Published online by Cambridge University Press: 05 July 2018
Magnetite is common in carbonatites, and usually has octahedral habit. Abnormal crystals from Galapo, Tanzania, were long thought to be unique, but such crystals are now known to occur at seven localities in four countries. The magnetite is titaniferous, but not unusual in composition for its provenance. The abnormal crystals typically have large growth pyramids extending in one direction (occasionally in two or more directions). They appear to be formed by superimposition of macroscopic growth sheets, parallel to octahedral and other planes, giving a planar structure to the growth pyramid. The edges of the sheets may form low-index or more complex surfaces. Some sheets project beyond the bounding planes of the growth pyramid, which is not repeated in crystallographically equivalent orientations. This unusual mode of growth will be called stratiform. Recognition of these distinctive crystals elsewhere might reveal the presence of hitherto unsuspected carbonatites.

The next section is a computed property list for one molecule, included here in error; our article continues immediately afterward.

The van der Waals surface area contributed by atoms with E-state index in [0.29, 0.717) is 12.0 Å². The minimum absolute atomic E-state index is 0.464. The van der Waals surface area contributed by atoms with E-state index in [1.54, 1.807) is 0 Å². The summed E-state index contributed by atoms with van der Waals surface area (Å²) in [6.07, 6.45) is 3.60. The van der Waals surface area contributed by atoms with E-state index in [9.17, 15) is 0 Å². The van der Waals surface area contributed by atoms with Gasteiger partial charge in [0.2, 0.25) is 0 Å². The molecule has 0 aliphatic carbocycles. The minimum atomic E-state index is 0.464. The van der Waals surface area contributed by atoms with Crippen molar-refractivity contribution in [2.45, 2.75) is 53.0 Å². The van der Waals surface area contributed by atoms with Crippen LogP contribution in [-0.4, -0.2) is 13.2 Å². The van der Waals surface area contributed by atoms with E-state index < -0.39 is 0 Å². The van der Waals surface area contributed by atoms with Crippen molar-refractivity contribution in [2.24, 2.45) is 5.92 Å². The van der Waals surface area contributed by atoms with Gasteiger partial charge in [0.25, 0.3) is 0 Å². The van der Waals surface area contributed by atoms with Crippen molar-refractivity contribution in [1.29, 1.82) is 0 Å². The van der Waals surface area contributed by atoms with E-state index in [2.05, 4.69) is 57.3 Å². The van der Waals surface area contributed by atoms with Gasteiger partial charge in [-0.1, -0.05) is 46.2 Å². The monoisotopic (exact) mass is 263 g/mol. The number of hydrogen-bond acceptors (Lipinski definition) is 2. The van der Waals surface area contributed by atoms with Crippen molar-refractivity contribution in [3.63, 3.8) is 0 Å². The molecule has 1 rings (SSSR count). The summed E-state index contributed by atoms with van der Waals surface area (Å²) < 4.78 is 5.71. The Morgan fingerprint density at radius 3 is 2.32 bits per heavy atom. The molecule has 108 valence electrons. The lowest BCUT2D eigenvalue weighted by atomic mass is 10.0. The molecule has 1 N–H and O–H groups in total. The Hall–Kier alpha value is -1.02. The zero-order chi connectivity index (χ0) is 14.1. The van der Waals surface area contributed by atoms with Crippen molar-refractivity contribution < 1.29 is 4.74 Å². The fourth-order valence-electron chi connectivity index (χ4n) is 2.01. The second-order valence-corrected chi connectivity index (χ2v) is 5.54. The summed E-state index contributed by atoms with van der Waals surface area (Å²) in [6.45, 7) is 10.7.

Full text views reflects PDF downloads, PDFs sent to Google Drive, Dropbox and Kindle and HTML full text views.